We must exercise caution when adults develop products that appeal to parents with names that inspire confidence like, “Baby Einstein”, if the products have not been subjected to reasonable controlled studies that will help us understand the impact of these activities on young brains. Most companies that develop products for young children do not conduct this type of research because the assumption is that toys and play activities that engage infants and keep them entertained are not harmful. But, unfortunately, that assumption is not warranted. Many of us who put our children in “walkers” or “swings” in the latter part of the twentieth century learned that these “toys” had unintended consequences (i.e., negative effects, on early motor development).
As developmental neuroscientists and other specialists have begun to understand the implications, both positive and negative, of early stimulation on later brain development, those of us in the sciences need to better inform parents and “toy” makers may need to attempt more accountable to parents. In all fairness, however, it may be unreasonable to expect toy makers to conduct independent controlled research studies that we have not even demanded of drug companies. So, the view held by many scientists is that an educated parent can look beyond the hype of advertising and provide for the young child in their care, a fostering environment that is calmly yet convincingly brain-enhancing.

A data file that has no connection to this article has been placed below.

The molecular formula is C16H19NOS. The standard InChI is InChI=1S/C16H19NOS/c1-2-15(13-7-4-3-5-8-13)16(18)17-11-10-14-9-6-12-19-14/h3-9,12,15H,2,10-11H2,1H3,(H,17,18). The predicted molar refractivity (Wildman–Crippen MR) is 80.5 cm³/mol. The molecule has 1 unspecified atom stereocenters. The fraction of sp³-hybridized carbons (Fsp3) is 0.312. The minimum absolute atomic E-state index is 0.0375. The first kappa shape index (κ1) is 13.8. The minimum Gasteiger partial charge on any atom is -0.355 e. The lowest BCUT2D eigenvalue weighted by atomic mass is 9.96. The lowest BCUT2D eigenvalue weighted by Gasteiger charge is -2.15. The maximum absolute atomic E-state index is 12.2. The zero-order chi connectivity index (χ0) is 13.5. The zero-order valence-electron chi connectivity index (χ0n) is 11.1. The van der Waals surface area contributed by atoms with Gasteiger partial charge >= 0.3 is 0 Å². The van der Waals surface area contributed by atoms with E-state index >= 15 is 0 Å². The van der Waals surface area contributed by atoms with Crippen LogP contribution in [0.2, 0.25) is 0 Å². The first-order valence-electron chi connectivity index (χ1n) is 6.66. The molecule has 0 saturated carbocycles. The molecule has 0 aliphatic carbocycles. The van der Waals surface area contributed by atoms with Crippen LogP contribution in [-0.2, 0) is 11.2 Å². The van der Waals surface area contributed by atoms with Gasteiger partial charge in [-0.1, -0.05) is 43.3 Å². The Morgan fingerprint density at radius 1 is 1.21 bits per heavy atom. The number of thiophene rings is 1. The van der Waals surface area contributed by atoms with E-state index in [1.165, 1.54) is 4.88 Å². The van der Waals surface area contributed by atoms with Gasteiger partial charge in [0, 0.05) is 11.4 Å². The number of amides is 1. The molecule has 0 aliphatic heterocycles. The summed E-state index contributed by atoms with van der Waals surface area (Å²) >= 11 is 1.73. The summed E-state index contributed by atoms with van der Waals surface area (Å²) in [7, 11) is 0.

For Further Reading:
The Mirror Neuron System and the Consequences of Its Dysfunction. Marco Iacoboni and Mirella Depretto. Nature Reviews | Neuroscience Volume 7, December 2006
The Mirror Neuron System is More Active During Complementary Compared with Imitative Action. Roger Newman-Norlund, Hein T van Schie, Alexander M J van Zuijlen, and Harold Bekkering. Nature Neuroscience Vol. 10, May 2007
Using Human Brain Lesions to Infer Function: A Relic from a Past Era in the fMRI age? Chris Rorden and Hans-Otto Karnath. Nature Reviews | Neuroscience Vol. 5, October 2004